If you are plugged into social media and/or women’s issues, you have probably heard of Lammily, the doll created by Nickolay Lamm as an answer to the mythic proportions of Barbie. I heard about her on my friend Shelly Kramer’s Facebook Page and ordered one right away; I thought I was late to the game, until I started talking to many of my mother friends who had never heard of Lammily. So I decided to write this post for those of you who are raising a daughter, or a niece, a grandchild, or touching the life of any young woman and are unaware of Lammily.
Nick Lamm originally created a model of a doll with the measurements of an average 19 year old woman. Instead of measuring 36-18-33, the more realistic doll was scaled to reflect a 5’4″tall 19-year-old girl with measurements of 32-31-33. He then Photoshopped the doll to look like Barbie in both coloring and packaging.
Social Justice: Lammily and the Millennial Impact on Brands
The model doll created a ton of buzz; Lamm and his creation were featured all over mainstream and social news. People clamored for the real thing – they wanted to buy an actual ‘normal doll’ for the children in their lives, so Nick Lamm decided to make it.
The Lammily Campaign Explodes
If you’ve already wandered over to the Crowdtilt campaign for Lammily, you’ll see that it’s blown the doors off of its Social Justice: Lammily and the Millennial Impact on Brandsfundraising goal of $95K, reaching over $500,000. Like most successful crowdfunding campaigns, I believe the reason Lammily is already a success is because its goal touches people on a very personal level.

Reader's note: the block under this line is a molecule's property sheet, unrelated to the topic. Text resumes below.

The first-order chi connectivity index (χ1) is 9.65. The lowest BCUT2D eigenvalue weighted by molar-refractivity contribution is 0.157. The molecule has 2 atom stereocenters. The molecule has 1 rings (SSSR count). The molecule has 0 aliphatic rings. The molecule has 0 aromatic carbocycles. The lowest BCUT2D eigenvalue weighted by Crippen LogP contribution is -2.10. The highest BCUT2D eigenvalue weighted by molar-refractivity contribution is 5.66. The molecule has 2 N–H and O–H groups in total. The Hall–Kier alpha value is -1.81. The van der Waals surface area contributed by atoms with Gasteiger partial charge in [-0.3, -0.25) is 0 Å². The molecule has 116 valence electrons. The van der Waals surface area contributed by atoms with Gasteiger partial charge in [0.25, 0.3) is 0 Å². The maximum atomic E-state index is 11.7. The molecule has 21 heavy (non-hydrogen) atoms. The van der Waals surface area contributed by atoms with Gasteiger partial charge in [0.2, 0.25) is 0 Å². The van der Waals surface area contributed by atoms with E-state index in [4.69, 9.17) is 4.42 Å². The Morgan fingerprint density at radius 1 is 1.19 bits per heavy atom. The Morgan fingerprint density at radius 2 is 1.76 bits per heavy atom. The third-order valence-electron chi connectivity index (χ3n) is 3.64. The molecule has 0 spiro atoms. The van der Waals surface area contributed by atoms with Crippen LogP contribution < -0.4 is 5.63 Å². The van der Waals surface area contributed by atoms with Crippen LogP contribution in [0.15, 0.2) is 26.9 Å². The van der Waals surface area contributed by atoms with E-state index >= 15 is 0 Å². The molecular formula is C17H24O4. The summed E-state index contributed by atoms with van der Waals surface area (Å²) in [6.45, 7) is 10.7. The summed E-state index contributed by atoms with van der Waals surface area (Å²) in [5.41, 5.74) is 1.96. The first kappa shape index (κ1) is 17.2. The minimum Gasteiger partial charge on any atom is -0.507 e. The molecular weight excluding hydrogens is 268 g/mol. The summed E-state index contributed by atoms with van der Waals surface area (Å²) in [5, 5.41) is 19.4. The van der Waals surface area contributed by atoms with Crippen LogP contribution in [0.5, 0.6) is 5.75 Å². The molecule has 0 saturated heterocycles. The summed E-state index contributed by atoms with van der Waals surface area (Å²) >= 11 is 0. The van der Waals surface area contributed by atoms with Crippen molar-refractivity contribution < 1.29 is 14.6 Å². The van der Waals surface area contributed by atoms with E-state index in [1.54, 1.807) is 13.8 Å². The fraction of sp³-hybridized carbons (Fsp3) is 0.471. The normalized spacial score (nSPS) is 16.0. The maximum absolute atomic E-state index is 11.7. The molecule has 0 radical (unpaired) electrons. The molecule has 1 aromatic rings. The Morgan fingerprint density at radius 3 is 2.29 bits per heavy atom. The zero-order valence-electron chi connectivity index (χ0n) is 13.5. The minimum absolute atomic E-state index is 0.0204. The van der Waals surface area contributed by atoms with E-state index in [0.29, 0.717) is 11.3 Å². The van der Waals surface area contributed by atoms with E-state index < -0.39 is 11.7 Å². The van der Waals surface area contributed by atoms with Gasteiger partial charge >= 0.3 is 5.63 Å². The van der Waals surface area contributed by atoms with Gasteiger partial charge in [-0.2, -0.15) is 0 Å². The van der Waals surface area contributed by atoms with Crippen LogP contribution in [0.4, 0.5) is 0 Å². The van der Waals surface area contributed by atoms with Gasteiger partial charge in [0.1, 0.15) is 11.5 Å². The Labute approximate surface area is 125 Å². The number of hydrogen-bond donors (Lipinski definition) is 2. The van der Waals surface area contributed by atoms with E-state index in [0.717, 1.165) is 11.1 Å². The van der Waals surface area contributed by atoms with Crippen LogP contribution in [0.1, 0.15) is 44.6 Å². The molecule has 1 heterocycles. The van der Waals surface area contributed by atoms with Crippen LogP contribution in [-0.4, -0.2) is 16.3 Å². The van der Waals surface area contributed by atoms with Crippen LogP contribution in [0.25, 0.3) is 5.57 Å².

The basics of the Lammily doll is that she is nothing like Barbie. Shorter and dark haired, in addition to her more realistic proportions she wears little make up, has articulated hands, feet, knees and elbows, and she’s shown in active poses. This girl is no couch potato.
Why Lammily Touched a Nerve
A considerable amount has already been written about Barbie’s unrealistic proportions and the fairy tale example she sets for young girls. For decades women’s groups have decried both her proportions, attire, and the accouterments.
Personally, although I was aware of the anti-Barbie movement, and I am a feminist, it wasn’t something that riled me up. I did not play with Barbies as a child; my grandmother did buy me fake Barbies, and make clothes for them, but they never captured my attention. As a farm girl growing up in a very rural setting, we watched very little television and spent the majority of our time outdoors. I never connected with Barbie, and therefore did not feel passionately either way about her.
Until I had a daughter.
If you looked on my daughter’s toy shelf you would find 5 or 6 mostly naked Barbie’s with tangled hair. Their shine has worn off, and they sit unused on a shelf, but at some point she wanted them badly enough to ask for them. Because she has become a ‘horse girl,’ instead of playing with dolls she spends her time setting up her hundreds of little toy horses, barns, wagons, buckets and all of the other tiny things I try not to vacuum up.
And that was my hope when I bit the bullet 7 months ago and signed her up for real life riding lessons, embraking upon one of the most expensive hobbies a young girl can choose. It was intentional, because I had become very, very worried about the Princess Syndrome.